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Numerical simulation of the observed near-surface East India Coastal Current on the continental slope

Mukherjee, A and Shankar, D and Chatterjee, Abhisek and Vinayachandran, P N (2018) Numerical simulation of the observed near-surface East India Coastal Current on the continental slope. In: CLIMATE DYNAMICS, 50 (11-12). pp. 3949-3980.

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Official URL: https://dx.doi.org/10.1007/s00382-017-3856-x

Abstract

We simulate the East India Coastal Current (EICC) using two numerical models (resolution an oceanic general circulation model (OGCM) called Modular Ocean Model and a simpler, linear, continuously stratified (LCS) model, and compare the simulated current with observations from moorings equipped with acoustic Doppler current profilers deployed on the continental slope in the western Bay of Bengal (BoB). We also carry out numerical experiments to analyse the processes. Both models simulate well the annual cycle of the EICC, but the performance degrades for the intra-annual and intraseasonal components. In a model-resolution experiment, both models (run at a coarser resolution of ) simulate well the currents in the equatorial Indian Ocean (EIO), but the performance of the high-resolution LCS model as well as the coarse-resolution OGCM, which is good in the EICC regime, degrades in the eastern and northern BoB. An experiment on forcing mechanisms shows that the annual EICC is largely forced by the local alongshore winds in the western BoB and remote forcing due to Ekman pumping over the BoB, but forcing from the EIO has a strong impact on the intra-annual EICC. At intraseasonal periods, local (equatorial) forcing dominates in the south (north) because the Kelvin wave propagates equatorward in the western BoB. A stratification experiment with the LCS model shows that changing the background stratification from EIO to BoB leads to a stronger surface EICC owing to strong coupling of higher order vertical modes with wind forcing for the BoB profiles. These high-order modes, which lead to energy propagating down into the ocean in the form of beams, are important only for the current and do not contribute significantly to the sea level.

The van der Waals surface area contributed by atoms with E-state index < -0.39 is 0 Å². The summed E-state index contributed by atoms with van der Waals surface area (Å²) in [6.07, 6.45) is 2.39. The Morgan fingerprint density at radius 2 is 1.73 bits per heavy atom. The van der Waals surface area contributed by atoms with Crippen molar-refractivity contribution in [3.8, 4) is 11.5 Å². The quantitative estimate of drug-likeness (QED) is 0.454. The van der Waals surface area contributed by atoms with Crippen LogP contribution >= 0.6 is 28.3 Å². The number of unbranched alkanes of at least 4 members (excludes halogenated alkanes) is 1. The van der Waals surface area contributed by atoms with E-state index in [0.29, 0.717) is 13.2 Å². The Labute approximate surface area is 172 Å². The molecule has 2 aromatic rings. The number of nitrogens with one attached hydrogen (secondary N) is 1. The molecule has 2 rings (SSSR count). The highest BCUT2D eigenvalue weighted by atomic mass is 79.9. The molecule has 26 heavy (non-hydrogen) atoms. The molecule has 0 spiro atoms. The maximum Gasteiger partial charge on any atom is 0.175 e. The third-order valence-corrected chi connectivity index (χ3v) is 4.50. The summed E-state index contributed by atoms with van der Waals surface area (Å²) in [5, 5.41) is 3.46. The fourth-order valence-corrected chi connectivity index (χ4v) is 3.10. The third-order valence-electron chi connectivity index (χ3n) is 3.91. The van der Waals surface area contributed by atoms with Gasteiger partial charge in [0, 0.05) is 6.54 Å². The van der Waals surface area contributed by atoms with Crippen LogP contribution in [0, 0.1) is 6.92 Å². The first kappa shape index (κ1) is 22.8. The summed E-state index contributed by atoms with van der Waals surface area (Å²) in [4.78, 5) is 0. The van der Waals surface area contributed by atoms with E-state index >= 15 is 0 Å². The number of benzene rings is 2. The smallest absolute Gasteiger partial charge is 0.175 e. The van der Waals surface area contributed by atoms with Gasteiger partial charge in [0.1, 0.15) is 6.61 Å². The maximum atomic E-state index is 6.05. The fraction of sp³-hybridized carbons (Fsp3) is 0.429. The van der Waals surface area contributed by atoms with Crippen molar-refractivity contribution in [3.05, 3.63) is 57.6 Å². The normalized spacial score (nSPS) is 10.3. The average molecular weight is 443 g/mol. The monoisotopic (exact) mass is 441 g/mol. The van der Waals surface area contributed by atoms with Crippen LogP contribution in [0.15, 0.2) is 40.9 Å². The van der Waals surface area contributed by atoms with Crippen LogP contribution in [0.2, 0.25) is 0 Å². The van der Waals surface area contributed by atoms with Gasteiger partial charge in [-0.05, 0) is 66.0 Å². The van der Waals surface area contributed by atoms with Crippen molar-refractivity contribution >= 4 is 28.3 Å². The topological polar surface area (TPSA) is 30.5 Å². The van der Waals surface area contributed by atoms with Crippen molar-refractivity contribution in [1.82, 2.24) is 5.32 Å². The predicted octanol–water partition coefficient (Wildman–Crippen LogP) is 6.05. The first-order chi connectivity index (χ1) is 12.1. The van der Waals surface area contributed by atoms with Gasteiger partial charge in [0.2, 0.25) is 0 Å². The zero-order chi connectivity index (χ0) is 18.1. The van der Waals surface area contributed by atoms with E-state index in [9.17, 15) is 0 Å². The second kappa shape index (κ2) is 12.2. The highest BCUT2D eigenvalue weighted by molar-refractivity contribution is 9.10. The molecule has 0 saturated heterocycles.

Item Type: Journal Article
Additional Information: Copy right of this article belong to SPRINGER, 233 SPRING ST, NEW YORK, NY 10013 USA
Department/Centre: Division of Mechanical Sciences > Divecha Centre for Climate Change
Depositing User: Id for Latest eprints
Date Deposited: 26 Jun 2018 14:20
Last Modified: 26 Jun 2018 14:20
URI: http://eprints.iisc.ac.in/id/eprint/60089

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